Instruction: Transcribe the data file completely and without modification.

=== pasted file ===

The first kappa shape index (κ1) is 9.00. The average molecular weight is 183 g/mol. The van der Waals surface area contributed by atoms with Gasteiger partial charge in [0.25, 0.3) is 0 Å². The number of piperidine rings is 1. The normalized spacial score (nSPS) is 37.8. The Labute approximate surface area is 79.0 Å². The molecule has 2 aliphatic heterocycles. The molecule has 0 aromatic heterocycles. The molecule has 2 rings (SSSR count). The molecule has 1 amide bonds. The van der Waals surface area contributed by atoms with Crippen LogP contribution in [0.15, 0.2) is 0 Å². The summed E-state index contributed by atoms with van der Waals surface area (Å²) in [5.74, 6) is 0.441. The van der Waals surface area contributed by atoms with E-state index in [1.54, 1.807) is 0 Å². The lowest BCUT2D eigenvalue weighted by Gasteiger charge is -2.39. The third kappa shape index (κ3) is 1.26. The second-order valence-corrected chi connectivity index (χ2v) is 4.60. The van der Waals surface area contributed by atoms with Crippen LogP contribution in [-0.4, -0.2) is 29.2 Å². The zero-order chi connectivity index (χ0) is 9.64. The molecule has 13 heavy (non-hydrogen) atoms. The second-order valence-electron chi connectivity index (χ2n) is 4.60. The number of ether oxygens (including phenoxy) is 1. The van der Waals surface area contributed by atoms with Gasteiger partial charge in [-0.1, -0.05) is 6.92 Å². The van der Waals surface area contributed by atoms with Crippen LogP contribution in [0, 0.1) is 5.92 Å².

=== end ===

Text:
The first kappa shape index (κ1) is 9.00. The average molecular weight is 183 g/mol. The van der Waals surface area contributed by atoms with Gasteiger partial charge in [0.25, 0.3) is 0 Å². The number of piperidine rings is 1. The normalized spacial score (nSPS) is 37.8. The Labute approximate surface area is 79.0 Å². The molecule has 2 aliphatic heterocycles. The molecule has 0 aromatic heterocycles. The molecule has 2 rings (SSSR count). The molecule has 1 amide bonds. The van der Waals surface area contributed by atoms with Crippen LogP contribution in [0.15, 0.2) is 0 Å². The summed E-state index contributed by atoms with van der Waals surface area (Å²) in [5.74, 6) is 0.441. The van der Waals surface area contributed by atoms with E-state index in [1.54, 1.807) is 0 Å². The lowest BCUT2D eigenvalue weighted by Gasteiger charge is -2.39. The third kappa shape index (κ3) is 1.26. The second-order valence-corrected chi connectivity index (χ2v) is 4.60. The van der Waals surface area contributed by atoms with Crippen LogP contribution in [-0.4, -0.2) is 29.2 Å². The zero-order chi connectivity index (χ0) is 9.64. The molecule has 13 heavy (non-hydrogen) atoms. The second-order valence-electron chi connectivity index (χ2n) is 4.60. The number of ether oxygens (including phenoxy) is 1. The van der Waals surface area contributed by atoms with Gasteiger partial charge in [-0.1, -0.05) is 6.92 Å². The van der Waals surface area contributed by atoms with Crippen LogP contribution in [0, 0.1) is 5.92 Å².